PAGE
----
Persian art and architecture, one of the richest art in world history, dates back to 5000 years ago and has been strong in many forms including metalworking, painting, architecture, weaving, pottery, calligraphy, sculpture and rock reliefs.
These arts have been shaped by diverse cultures that flourished on the vast Iranian Plateau. Rock art is the most ancient surviving art that has been used to decorate palaces of
Carpet plays an important role in Persian art. With its detailed designs and vast variety in color and pattern Persian carpet is one of the most famous and luxurious home decoration around the world.
This precious hand woven textile is an essential part of Persian culture and is still manufactured by nomadic tribes, artisans in village and town workshops. The pattern can represent different tradition and mirror the history of Iran and Persian various peoples.
The carpets woven in the Safavid court manufactories of Isfahan during the sixteenth century are famous for their elaborate colors and artistic design, and are treasured in museums and private collections all over the world today.
A Persian miniature is a richly detailed small painting which represent religious or mythological stories from Iran. The art of miniature painting in Persia flourished from the 13th through the 16th centuries, and fortunately continues to this day, thanks to contemporary artists producing notable Persian miniatures. These delicate and colorful illustrations are typically visually stunning, with a level of detail which can only be achieved by very fine hands and extremely small brushes.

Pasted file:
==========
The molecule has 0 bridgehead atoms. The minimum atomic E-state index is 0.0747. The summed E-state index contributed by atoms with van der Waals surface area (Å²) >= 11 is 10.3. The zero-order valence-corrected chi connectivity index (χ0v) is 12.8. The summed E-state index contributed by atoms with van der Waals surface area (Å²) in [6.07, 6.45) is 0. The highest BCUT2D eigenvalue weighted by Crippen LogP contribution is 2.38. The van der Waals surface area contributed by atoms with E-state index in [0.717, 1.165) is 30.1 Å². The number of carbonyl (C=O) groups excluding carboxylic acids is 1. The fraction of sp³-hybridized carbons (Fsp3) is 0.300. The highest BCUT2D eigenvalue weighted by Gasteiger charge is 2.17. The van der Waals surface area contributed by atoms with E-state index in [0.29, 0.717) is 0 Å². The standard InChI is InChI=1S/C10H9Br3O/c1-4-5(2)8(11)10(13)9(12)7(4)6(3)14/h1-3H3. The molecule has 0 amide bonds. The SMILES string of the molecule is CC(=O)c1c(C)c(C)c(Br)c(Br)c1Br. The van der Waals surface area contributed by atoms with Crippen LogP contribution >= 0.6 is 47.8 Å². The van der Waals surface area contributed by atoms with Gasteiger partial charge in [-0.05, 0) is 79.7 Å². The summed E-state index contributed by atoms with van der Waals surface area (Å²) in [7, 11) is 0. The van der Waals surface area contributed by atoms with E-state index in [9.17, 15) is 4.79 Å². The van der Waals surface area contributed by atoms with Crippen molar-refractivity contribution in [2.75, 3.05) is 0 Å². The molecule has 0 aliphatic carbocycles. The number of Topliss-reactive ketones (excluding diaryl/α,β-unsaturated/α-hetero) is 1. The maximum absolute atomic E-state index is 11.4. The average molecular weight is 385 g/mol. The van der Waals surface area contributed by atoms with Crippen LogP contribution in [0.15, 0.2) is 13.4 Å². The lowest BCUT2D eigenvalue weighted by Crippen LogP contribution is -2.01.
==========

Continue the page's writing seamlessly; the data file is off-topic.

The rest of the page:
Weapons, jewelry, belt buckles, and ritual objects of bronze probably dating from roughly 1500 to 500 BC have been excavated in valleys of the Zagros Mountains in the Lorestān region of western Iran.
Luristan bronzes are small cast objects decorated with bronze sculptures from the Early Iron Age which have been found in large numbers in this Province and Kermanshah in west-central Iran. The ethnicity of the people who created them remains unclear,
although they may well have been Persian, possibly related to the modern Lur people who have given their name to the area.
Rock relief was a common medium in Persian art mostly used to glorify the king and proclaim Persian control over territory
These large carved rock relief were placed near a source of water or by the entrance of the king palaces to praise the king and show its power.
Naqsh-e Rostam, an ancient necropolis located about 12 km northwest of Persepolis, is one example of a remarkable rock relief from both the Achaemenid and Sassanid periods.